Our Porous Public Space booklet was created drawing on inspiration and knowledge from two countries: the US and Denmark. Our process focused on intertwining ecological and social functions by learning from each city’s expertise, one in green stormwater infrastructure and the other in creatively activating public life. We received guidance from both our American and Danish advisors, which helped us create an international perspective on Porous Public Space.

We wrote our booklet as an educational and inspirational tool for community members, designers and local city officials. Although green stormwater infrastructure is widely understood in fields that work with the built environment, to those outside of the field the term can be confusing jargon. Porous Public Space unpacks green stormwater infrastructure down to basic principles, strategies and tools for designing our cities to better manage rainwater to improve watershed and human health. It is a tool to generate momentum and excitement about reclaiming concrete surfaces, transforming them into vibrant porous public spaces for both people and water. It can be used by designers to educate and empower community members with tools to actively participate in improving the health of their watershed. It can be used by community members to generate excitement about achieving shared neighborhood and watershed goals. It can be used by municipalities to engage students with urban rainwater’s impact to aquatic habitat health. Our booklet is a point of conversation between citizens about how to push our cities to do better.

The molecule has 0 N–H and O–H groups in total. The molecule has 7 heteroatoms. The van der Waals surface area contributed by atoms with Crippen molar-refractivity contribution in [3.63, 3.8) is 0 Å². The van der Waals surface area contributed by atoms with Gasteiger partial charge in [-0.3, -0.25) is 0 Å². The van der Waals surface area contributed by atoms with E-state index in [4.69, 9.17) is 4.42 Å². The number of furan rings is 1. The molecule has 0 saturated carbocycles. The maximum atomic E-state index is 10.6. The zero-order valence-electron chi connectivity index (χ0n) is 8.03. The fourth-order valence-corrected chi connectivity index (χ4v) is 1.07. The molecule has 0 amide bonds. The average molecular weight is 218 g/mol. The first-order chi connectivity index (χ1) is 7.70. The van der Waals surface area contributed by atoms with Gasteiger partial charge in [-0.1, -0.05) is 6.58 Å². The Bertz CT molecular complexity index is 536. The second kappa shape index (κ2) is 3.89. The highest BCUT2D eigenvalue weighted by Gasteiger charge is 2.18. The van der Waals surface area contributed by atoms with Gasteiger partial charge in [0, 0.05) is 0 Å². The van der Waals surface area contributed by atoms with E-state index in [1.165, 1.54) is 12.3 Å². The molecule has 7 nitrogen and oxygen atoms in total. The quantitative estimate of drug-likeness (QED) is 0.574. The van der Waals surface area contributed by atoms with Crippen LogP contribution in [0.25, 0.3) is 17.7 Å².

Our intended impact is to inspire and encourage community members, designers and local city officials to critically evaluate the ecological and social performance of how their city manages urban rainwater. We hope that our set of Porous Public Space principles will empower citizens with the tools to actively participate in the design of their own cities.

It is premature to measure the effectiveness of our booklet, but would ideally be assessed by increased ecological literacy, active civic participation and strengthened social connectedness around urban rainwater and watershed health.

Our booklet will be distributed in print and electronic format through our departmental urban ecological design lab, which will give 200 printed copies and feature a downloadable pdf on the lab’s website.

“Well researched, engagingly colorful, and whimsical graphics. A good project that has a strong narrative and tells a complete story in a logical sequence. It has an engaging fun quotient. It would make a great game.”

- 2016 Awards Jury